spring carrots

This winter I had the opportunity to meet Rosalind Creasy, an acclaimed gardening expert, and ask for her advice to a novice gardener. The short version: She told me to go to a nursery and flirt with the old men.

Huh. Admittedly, I didn’t see that advice coming. But then she explained. Gardening is an apprenticeship of sorts. You can read a zillion articles online or pour over glossy magazines, but ultimately most gardening know-how is tactile. Knowing what the soil should feel like. Knowing how to prune a rosebush. Knowing the good bugs from the bad bugs.

French green beans

And the most efficient way to cultivate this knowledge is through conversations with veteran gardeners—namely the old guys at the nursery. Or better yet through kneeling and weeding next to them. If you need to bat your eyelashes to start that conversation, so be it.

Of course, Creasy has been making waves since her horticultural career began in the 1970s. While taking garden design courses at a local college, she asked an instructor why no one was planting vegetables, fruits, and herbs interspersed with ornamental plants (i.e., the flowers and shrubs you don’t eat). The instructor told her pointedly: “Because that’s tacky.”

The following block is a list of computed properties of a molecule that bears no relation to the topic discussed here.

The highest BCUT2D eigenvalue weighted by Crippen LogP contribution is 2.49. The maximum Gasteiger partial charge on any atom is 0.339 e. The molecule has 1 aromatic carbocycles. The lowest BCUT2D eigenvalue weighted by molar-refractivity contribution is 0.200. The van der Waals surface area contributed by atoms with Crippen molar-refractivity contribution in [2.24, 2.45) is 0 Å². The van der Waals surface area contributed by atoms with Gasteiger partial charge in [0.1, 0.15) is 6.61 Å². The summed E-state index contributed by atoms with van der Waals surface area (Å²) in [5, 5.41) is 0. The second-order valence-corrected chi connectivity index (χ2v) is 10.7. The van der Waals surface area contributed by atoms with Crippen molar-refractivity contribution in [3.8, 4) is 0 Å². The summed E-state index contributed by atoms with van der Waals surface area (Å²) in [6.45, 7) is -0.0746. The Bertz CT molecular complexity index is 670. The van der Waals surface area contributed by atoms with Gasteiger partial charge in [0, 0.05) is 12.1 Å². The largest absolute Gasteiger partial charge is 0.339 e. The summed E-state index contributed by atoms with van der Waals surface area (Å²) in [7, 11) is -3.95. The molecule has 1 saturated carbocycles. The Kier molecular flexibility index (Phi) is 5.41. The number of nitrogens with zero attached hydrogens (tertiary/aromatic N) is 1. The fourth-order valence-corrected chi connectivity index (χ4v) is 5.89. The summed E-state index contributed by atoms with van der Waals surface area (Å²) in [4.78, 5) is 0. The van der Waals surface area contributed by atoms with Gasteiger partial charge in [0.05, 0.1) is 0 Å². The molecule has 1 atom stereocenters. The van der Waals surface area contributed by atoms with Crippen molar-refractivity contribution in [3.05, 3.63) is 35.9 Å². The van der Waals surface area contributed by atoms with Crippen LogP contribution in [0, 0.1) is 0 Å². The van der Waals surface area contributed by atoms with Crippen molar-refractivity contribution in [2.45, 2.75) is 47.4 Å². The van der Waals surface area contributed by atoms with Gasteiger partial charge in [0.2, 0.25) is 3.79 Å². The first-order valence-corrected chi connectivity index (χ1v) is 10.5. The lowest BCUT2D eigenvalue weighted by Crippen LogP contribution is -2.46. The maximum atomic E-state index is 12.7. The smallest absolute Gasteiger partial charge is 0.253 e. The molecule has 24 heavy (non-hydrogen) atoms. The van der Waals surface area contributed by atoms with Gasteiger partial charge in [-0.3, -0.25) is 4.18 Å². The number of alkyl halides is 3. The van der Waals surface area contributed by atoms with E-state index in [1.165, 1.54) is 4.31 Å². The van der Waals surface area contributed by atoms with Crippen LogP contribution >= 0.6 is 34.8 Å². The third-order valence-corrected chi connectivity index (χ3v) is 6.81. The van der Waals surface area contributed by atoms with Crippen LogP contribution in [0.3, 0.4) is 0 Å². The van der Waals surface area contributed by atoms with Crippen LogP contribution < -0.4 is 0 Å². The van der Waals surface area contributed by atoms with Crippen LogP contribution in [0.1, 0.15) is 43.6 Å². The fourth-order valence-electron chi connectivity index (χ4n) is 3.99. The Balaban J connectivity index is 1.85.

tomato blossoms

Luckily she paid him no mind. Today, Creasy is the grand dame of edible landscaping. She coined the phrase and the concept with her book The Complete Book of Edible Landscaping, originally published in 1982. Until her turn with the garden spade, there seemed to be an unwritten rule against planting lettuce and tomatoes beside your front lawn, much less using zucchini vines as a decorative element of your landscape design.

Lately that rule seems to be beating a hasty retreat. Creasy, who lives in a nearby town, completely updated and republished her tome in November 2010. I snagged a copy of Edible Landscaping at a local book-signing event, just before the new edition sold out within the month. Have no fear; it’s being reprinted and is due out in stores by the end of May 2011. I highly recommend it. Check out her beautiful garden photos here and here.

As for her gardening advice, I’ve taken a middle ground. Rather than flirt for free gardening tips, I’ve paid for mine through local gardening classes. The upshot? I don’t have to turn down dates to Bingo night.

Edible Landscaping by Rosalind Creasy

p.s. In case any readers also live in the San Francisco Bay area, Rosalind Creasy is teaching a class on edible landscaping this Saturday, 5/28, at Common Ground Organic Garden Supply and Education Center in Palo Alto. More details here.